Papers in the Biological Sciences


Document Type


Date of this Version



Current Zoology, 2024, 70, 214–224


Open access.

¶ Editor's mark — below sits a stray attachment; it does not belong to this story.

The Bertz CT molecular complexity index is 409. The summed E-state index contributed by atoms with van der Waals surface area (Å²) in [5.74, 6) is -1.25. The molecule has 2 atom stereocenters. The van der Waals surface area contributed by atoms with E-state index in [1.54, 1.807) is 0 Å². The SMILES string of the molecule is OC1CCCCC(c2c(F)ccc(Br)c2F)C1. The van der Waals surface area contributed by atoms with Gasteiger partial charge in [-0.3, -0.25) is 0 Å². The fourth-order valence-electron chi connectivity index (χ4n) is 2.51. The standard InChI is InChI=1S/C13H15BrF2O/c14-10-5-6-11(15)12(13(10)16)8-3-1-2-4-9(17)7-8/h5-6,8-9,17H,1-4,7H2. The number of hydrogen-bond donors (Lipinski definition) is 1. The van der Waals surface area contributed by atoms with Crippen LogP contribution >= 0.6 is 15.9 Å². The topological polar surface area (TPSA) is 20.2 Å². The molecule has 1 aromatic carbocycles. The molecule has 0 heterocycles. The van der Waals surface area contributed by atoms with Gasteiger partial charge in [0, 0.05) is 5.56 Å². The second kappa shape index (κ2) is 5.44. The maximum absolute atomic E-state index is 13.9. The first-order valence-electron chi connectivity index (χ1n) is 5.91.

Female cichlid fish living in African great lakes are known to have sensory systems that are adapted to ambient light environments. These sensory system adaptations are hypothesized to have influenced the evolution of the diverse male nuptial coloration. In rock-dwelling Lake Malawi mbuna cichlids, however, the extent to which ambient light environments influence female sensory systems and potentially associated male nuptial coloration remains unknown. Yet, the ubiquitous blue flank coloration and UV reflection of male mbuna cichlids suggest the potential impacts of the blue-shifted ambient light environment on these cichlid’s visual perception and male nuptial coloration in the shallow water depth in Lake Malawi. In the present study, we explored whether and how the sensory bias of females influences intersexual communication in the mbuna cichlid, Metriaclima zebra. A series of choice experiments in various light environments showed that M. zebra females 1) have a preference for the blue-shifted light environment, 2) prefer to interact with males in blue-shifted light environments, 3) do not show a preference between dominant and subordinate males in full-spectrum, long-wavelength filtered, and short-wavelength filtered light environments, and 4) show a “reversed” preference for subordinate males in the UV-filtered light environment. These results suggest that the visual perception of M. zebra females may be biased to the ambient light spectra in their natural habitat by local adaptation and that this sensory bias may influence the evolution of blue and UV reflective patterns in male nuptial coloration.